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Dr. Hoffman Tells Whys, Wherefores of Theremin

Downbeat Magazine
Charles Emge 2nd September 1951

Hollywood - An occasional mention in this department of a motion picture score featuring a relatively little known instrument, the theremin, seems to have aroused some curiosity in several readers, who wanted to know more about it. It dawned on us that we didn't know too much about it ourself, so we called on Dr. Samuel Hoffman, Hollywood's most prominent exponent of the theremin, for some information on the gadget and his own interesting activities in a field in which he has virtually cornered the musical market.

Dr. Hoffman is a former violinist who gave up - or thought he was giving up-his musical career several years ago when he came to Los Angeles to settle down as a specialist in foot ailments - a chiropodist. He gave us his story like this:

USED AS DOUBLE

"I first became acquainted with the theremin many years ago through the inventor, a Russian scientist named Leon Theremin. At that time I was working around New York with Jolly Coburn's band; I decided the theremin would make an interesting novelty instrument as a double.

Mechanically, the instrument is easy to play, but, like the violin, you have to put in a lot of study and hard practice to play it properly. I made a serious study of the instrument. (A theremin looks-and is-something like an old-fashioned radio. The pitch, the quality, and the vibrato of the tones are controlled by moving the hands in an electromagnetic field.)

"I used it on a lot of jobs with Coburn, playing solos on ballads and those old standards musicians call 'fake tunes.' I also found it very effective as a novelty solo feature when I was directing bands for Meyer Davis on 'society dates.'

NO HOPES OF USE

"When I came to Hollywood I had no expectation of doing anything with the theremin in picture scoring, or much of anything as a musician, for that matter. I put in my transfer with Local 47 just as a matter of routine, like most musicians do who keep up their union membership even after they have retired from the business.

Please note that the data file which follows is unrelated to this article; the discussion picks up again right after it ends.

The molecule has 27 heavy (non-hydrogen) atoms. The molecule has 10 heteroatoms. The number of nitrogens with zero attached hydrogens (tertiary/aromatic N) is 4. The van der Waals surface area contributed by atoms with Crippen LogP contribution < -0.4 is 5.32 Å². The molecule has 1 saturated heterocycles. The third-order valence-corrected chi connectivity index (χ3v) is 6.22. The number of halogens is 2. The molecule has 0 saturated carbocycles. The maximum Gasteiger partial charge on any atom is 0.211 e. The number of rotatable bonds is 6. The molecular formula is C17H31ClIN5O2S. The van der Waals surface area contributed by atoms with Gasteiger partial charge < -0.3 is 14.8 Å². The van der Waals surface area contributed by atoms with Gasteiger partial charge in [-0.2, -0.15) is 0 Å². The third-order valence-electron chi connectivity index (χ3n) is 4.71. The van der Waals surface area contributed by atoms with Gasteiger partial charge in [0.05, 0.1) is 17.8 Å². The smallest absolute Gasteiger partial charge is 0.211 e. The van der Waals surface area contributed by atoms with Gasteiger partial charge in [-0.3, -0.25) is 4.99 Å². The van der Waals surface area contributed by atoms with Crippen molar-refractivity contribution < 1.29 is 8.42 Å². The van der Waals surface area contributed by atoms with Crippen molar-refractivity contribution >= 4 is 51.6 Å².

"I put down theremin on my card as a double without thinking much about it. When Miklos Rozsa thought of using a theremin in his score for Spellbound he called the union to see if any theremin players were available. I was the only one listed at that time who could read music.

"He came out to see me with a sketch of the part he wanted to write and was delighted when he discovered I could sight-read it. So the theremin part went into the Spellbound score; the score won an Academy award.

"Then came The Lost Weekend, The Red House, and calls from a lot of other film composers. And I've had engagements in radio (last season's Satan Waitin' series); I'm making phonograph records (Capitol's Peace of Mind album and others), and doing concerts and quite a few television dates.

"In fact, I have all the work I can possibly handle and still give proper attention to my patients. I get a lot of requests to teach, but just haven't got time."

It shouldn't worry Dr. Hoffman to learn that he has some competition in the offing. A singer, Jon Paul Jones, has been using the theremin very effectively here-abouts as part of his nitery routine. Jones did a theremin sequence for the score of Walt Disney's forth-coming feature, Alice in Wonderland. Jones, like Hoffman, was found to be a competent, trained musician; he's in line for more movie scoring assignments.

VERY FEW AROUND

Now, in case you've decided to transfer your musical endeavors to playing the theremin because the field seems to be practically wide open, we'd better pass on the information given to us by Dr. Hoffman that RCA-Victor, which owns the patent rights on the theremin, only manufactured a handful of the things, and, finding no real market, hasn't turned out any in years.



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